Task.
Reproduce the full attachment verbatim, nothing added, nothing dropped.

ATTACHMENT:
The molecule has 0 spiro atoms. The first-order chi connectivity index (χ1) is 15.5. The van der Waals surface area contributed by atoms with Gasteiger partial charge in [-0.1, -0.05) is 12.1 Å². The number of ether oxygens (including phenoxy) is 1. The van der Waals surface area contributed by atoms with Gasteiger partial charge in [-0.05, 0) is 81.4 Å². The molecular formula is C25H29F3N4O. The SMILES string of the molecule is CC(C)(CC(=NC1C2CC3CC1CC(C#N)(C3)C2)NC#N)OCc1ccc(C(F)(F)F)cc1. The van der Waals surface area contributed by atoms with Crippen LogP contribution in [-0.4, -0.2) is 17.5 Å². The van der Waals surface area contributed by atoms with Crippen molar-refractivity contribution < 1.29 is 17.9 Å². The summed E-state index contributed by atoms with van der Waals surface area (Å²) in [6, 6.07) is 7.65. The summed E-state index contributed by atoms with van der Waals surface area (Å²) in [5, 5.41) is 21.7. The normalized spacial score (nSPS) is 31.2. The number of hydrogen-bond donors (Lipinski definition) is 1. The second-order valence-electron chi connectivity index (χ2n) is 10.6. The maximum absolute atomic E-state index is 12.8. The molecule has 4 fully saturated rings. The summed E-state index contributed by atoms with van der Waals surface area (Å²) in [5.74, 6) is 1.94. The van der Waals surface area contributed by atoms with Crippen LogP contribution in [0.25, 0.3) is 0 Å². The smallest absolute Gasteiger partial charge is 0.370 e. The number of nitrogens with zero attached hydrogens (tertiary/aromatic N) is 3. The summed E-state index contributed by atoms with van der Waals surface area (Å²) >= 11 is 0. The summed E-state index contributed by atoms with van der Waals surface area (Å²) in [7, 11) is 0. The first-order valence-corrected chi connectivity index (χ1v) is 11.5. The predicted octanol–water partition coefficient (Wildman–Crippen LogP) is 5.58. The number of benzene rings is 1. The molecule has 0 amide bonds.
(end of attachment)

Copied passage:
The molecule has 0 spiro atoms. The first-order chi connectivity index (χ1) is 15.5. The van der Waals surface area contributed by atoms with Gasteiger partial charge in [-0.1, -0.05) is 12.1 Å². The number of ether oxygens (including phenoxy) is 1. The van der Waals surface area contributed by atoms with Gasteiger partial charge in [-0.05, 0) is 81.4 Å². The molecular formula is C25H29F3N4O. The SMILES string of the molecule is CC(C)(CC(=NC1C2CC3CC1CC(C#N)(C3)C2)NC#N)OCc1ccc(C(F)(F)F)cc1. The van der Waals surface area contributed by atoms with Crippen LogP contribution in [-0.4, -0.2) is 17.5 Å². The van der Waals surface area contributed by atoms with Crippen molar-refractivity contribution < 1.29 is 17.9 Å². The summed E-state index contributed by atoms with van der Waals surface area (Å²) in [6, 6.07) is 7.65. The summed E-state index contributed by atoms with van der Waals surface area (Å²) in [5, 5.41) is 21.7. The normalized spacial score (nSPS) is 31.2. The number of hydrogen-bond donors (Lipinski definition) is 1. The second-order valence-electron chi connectivity index (χ2n) is 10.6. The maximum absolute atomic E-state index is 12.8. The molecule has 4 fully saturated rings. The summed E-state index contributed by atoms with van der Waals surface area (Å²) in [5.74, 6) is 1.94. The van der Waals surface area contributed by atoms with Crippen LogP contribution in [0.25, 0.3) is 0 Å². The smallest absolute Gasteiger partial charge is 0.370 e. The number of nitrogens with zero attached hydrogens (tertiary/aromatic N) is 3. The summed E-state index contributed by atoms with van der Waals surface area (Å²) >= 11 is 0. The summed E-state index contributed by atoms with van der Waals surface area (Å²) in [7, 11) is 0. The first-order valence-corrected chi connectivity index (χ1v) is 11.5. The predicted octanol–water partition coefficient (Wildman–Crippen LogP) is 5.58. The number of benzene rings is 1. The molecule has 0 amide bonds.